Chapter three is called Animal Victims and Atwood says if you are looking for something truly distinctive in Canadian Literature this might be the place to start. Although nature might be the monster in Canadian literature It is not typical for Canadian literature to have animals as the monster. Again, Atwood does a comparison: English literature has animals: she gives the examples of Wind in the Willows, Jungle Book, and Beatrice Potter’s Tales. English animals are about social relations. American literature has animals too minus the clothes and the ability to speak. They are hunting stories and the focus is the hunter. She gives a number of examples like the whale in Moby Dick and the Bear in Faulkner’s The Bear. They are quest stories usually successful from the hunter’s point of view. American animal stories are about people killing animals. Atwood says that animal stories are a genre in Canadian literature. Canadian stories are about the animal being killed, as felt emotionally from inside the fur and feathers. The animal is always the victim whether their end comes from another animal or humans.

Chapter Four is about first people. It shows a shift that started to happen. Atwood recognizes that until very recently, which is to say the early 70’s, Indigenous Peoples and Eskimos made their only appearances in Canadian literature through white writers. I think that this has so much to do with the identity of Canadians and it has contributed to harming so many indigenous people’s living in Canada. Atwood talks about a dual literary tradition existing. It is Victor or Victim - She says Indigenous Peoples as Victors is not about them being evil but about them torturing and killing white people that the author identifies with. As Victims it is not about them being superior but that they are being persecuted. Canadian literature focuses on the relative places of Indigenous Peoples and Whites on the aggression-suffering scale.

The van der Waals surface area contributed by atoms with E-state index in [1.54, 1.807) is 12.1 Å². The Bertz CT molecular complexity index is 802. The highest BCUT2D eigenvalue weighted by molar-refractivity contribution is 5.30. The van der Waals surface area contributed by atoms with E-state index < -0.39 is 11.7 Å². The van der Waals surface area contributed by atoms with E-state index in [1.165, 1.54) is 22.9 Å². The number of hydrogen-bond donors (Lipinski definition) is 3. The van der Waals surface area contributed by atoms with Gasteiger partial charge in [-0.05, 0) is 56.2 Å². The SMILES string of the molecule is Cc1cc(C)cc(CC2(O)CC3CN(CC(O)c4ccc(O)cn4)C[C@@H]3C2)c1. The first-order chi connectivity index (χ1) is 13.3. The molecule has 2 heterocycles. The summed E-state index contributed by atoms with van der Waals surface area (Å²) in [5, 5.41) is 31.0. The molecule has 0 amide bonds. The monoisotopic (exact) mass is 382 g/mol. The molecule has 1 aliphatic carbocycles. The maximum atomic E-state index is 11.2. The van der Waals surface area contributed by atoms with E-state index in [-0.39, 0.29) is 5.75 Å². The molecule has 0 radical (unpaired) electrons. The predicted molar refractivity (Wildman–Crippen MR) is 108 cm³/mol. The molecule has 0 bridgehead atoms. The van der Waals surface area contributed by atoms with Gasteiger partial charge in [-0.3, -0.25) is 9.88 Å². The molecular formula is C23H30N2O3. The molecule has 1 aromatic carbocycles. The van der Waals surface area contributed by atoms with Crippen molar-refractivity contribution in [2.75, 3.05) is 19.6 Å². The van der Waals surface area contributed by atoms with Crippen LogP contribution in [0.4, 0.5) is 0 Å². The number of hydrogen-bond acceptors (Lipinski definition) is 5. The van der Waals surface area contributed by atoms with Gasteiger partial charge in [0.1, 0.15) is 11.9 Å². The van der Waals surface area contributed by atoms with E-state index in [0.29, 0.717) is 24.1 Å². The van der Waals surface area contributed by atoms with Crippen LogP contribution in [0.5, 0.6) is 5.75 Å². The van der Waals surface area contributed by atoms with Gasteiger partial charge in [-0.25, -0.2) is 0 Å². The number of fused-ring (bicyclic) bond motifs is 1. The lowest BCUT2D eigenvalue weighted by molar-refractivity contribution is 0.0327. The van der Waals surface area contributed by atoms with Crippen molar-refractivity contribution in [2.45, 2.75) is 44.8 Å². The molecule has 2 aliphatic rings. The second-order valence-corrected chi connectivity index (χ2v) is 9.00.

Atwood turns to explorers and settlers. She explains that sometimes we need to look at our past to understand our present or at least to understand how we arrived at the present. Writers will look to the explorers and settlers even if its just to use as metaphors. Using metaphors is not unique, but what Canadian writers use as metaphors would be unique. If literature is going to send someone out on a quest or adventure in Canada, then it needs to deal with the Canadian landscape - mountains, forests, great lakes, oceans, rivers. Atwood takes a guess and says that Canadian literature has two types of Explorer themes: one is an exploration that doesn’t find anything and the other is doomed exploration where the explorers find death. Canada’s settlers are different than America’s. Canada never had a wild west, Atwood says it’s because the Mounties got there first. The west or wilderness is in Canadian literature but more as a place to find exile, rather than to overcome it. There’s no outlaws or lawless men for Canada.